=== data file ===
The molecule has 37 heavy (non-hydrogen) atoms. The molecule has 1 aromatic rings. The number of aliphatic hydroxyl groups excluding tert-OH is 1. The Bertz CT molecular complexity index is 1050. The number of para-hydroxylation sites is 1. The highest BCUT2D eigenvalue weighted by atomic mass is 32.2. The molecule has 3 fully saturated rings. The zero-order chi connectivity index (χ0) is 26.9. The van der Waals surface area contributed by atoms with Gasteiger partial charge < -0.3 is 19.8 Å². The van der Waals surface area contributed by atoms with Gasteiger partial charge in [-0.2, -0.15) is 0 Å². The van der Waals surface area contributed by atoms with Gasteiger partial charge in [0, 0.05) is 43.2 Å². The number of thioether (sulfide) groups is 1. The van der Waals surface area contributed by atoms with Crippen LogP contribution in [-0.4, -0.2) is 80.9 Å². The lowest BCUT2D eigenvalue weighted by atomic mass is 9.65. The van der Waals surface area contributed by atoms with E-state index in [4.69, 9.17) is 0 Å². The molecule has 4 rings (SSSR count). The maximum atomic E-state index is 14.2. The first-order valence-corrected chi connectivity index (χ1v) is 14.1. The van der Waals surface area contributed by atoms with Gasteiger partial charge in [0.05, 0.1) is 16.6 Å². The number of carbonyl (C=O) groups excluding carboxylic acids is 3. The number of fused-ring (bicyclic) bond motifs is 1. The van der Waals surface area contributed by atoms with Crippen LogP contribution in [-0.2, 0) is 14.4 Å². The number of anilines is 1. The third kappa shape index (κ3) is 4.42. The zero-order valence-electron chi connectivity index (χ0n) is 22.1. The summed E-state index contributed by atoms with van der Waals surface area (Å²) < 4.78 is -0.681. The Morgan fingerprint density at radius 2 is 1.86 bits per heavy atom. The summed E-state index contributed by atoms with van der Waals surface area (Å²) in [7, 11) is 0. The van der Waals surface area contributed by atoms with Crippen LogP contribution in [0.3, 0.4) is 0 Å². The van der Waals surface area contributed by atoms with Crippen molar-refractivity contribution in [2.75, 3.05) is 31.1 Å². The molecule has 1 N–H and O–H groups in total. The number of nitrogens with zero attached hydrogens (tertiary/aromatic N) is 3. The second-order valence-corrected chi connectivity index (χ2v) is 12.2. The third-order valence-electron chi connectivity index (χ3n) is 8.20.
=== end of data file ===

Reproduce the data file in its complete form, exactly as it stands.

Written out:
The molecule has 37 heavy (non-hydrogen) atoms. The molecule has 1 aromatic rings. The number of aliphatic hydroxyl groups excluding tert-OH is 1. The Bertz CT molecular complexity index is 1050. The number of para-hydroxylation sites is 1. The highest BCUT2D eigenvalue weighted by atomic mass is 32.2. The molecule has 3 fully saturated rings. The zero-order chi connectivity index (χ0) is 26.9. The van der Waals surface area contributed by atoms with Gasteiger partial charge < -0.3 is 19.8 Å². The van der Waals surface area contributed by atoms with Gasteiger partial charge in [-0.2, -0.15) is 0 Å². The van der Waals surface area contributed by atoms with Gasteiger partial charge in [0, 0.05) is 43.2 Å². The number of thioether (sulfide) groups is 1. The van der Waals surface area contributed by atoms with Crippen LogP contribution in [-0.4, -0.2) is 80.9 Å². The lowest BCUT2D eigenvalue weighted by atomic mass is 9.65. The van der Waals surface area contributed by atoms with E-state index in [4.69, 9.17) is 0 Å². The molecule has 4 rings (SSSR count). The maximum atomic E-state index is 14.2. The first-order valence-corrected chi connectivity index (χ1v) is 14.1. The van der Waals surface area contributed by atoms with Gasteiger partial charge in [0.05, 0.1) is 16.6 Å². The number of carbonyl (C=O) groups excluding carboxylic acids is 3. The number of fused-ring (bicyclic) bond motifs is 1. The van der Waals surface area contributed by atoms with Crippen LogP contribution in [-0.2, 0) is 14.4 Å². The number of anilines is 1. The third kappa shape index (κ3) is 4.42. The zero-order valence-electron chi connectivity index (χ0n) is 22.1. The summed E-state index contributed by atoms with van der Waals surface area (Å²) < 4.78 is -0.681. The Morgan fingerprint density at radius 2 is 1.86 bits per heavy atom. The summed E-state index contributed by atoms with van der Waals surface area (Å²) in [7, 11) is 0. The van der Waals surface area contributed by atoms with Crippen LogP contribution in [0.3, 0.4) is 0 Å². The van der Waals surface area contributed by atoms with Crippen molar-refractivity contribution in [2.75, 3.05) is 31.1 Å². The molecule has 1 N–H and O–H groups in total. The number of nitrogens with zero attached hydrogens (tertiary/aromatic N) is 3. The second-order valence-corrected chi connectivity index (χ2v) is 12.2. The third-order valence-electron chi connectivity index (χ3n) is 8.20.